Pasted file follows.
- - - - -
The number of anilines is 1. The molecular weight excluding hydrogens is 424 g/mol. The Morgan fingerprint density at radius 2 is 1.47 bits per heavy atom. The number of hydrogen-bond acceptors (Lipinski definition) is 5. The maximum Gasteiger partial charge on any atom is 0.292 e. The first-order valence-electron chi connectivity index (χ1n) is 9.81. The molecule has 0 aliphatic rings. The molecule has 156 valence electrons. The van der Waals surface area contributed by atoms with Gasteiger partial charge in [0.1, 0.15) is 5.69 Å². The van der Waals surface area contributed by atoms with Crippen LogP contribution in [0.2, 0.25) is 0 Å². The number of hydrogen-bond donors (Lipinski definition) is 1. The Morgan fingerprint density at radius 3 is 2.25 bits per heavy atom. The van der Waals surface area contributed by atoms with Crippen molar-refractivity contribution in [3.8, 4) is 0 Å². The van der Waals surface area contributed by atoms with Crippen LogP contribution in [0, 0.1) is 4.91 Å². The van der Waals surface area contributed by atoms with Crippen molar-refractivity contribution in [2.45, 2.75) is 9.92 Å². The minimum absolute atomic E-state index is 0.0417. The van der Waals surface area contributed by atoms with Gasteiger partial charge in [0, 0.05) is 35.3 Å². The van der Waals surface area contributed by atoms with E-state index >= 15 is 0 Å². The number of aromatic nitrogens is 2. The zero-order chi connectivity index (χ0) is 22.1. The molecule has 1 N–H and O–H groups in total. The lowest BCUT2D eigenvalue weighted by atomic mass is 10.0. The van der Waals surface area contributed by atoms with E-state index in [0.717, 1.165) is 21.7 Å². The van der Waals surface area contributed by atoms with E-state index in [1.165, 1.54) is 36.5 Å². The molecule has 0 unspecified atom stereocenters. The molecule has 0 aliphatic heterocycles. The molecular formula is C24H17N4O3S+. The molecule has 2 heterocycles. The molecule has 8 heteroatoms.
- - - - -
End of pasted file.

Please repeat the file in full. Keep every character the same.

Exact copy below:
The number of anilines is 1. The molecular weight excluding hydrogens is 424 g/mol. The Morgan fingerprint density at radius 2 is 1.47 bits per heavy atom. The number of hydrogen-bond acceptors (Lipinski definition) is 5. The maximum Gasteiger partial charge on any atom is 0.292 e. The first-order valence-electron chi connectivity index (χ1n) is 9.81. The molecule has 0 aliphatic rings. The molecule has 156 valence electrons. The van der Waals surface area contributed by atoms with Gasteiger partial charge in [0.1, 0.15) is 5.69 Å². The van der Waals surface area contributed by atoms with Crippen LogP contribution in [0.2, 0.25) is 0 Å². The number of hydrogen-bond donors (Lipinski definition) is 1. The Morgan fingerprint density at radius 3 is 2.25 bits per heavy atom. The van der Waals surface area contributed by atoms with Crippen molar-refractivity contribution in [3.8, 4) is 0 Å². The van der Waals surface area contributed by atoms with Crippen LogP contribution in [0, 0.1) is 4.91 Å². The van der Waals surface area contributed by atoms with Crippen molar-refractivity contribution in [2.45, 2.75) is 9.92 Å². The minimum absolute atomic E-state index is 0.0417. The van der Waals surface area contributed by atoms with Gasteiger partial charge in [0, 0.05) is 35.3 Å². The van der Waals surface area contributed by atoms with E-state index >= 15 is 0 Å². The number of aromatic nitrogens is 2. The zero-order chi connectivity index (χ0) is 22.1. The molecule has 1 N–H and O–H groups in total. The lowest BCUT2D eigenvalue weighted by atomic mass is 10.0. The van der Waals surface area contributed by atoms with E-state index in [0.717, 1.165) is 21.7 Å². The van der Waals surface area contributed by atoms with E-state index in [1.165, 1.54) is 36.5 Å². The molecule has 0 unspecified atom stereocenters. The molecule has 0 aliphatic heterocycles. The molecular formula is C24H17N4O3S+. The molecule has 2 heterocycles. The molecule has 8 heteroatoms.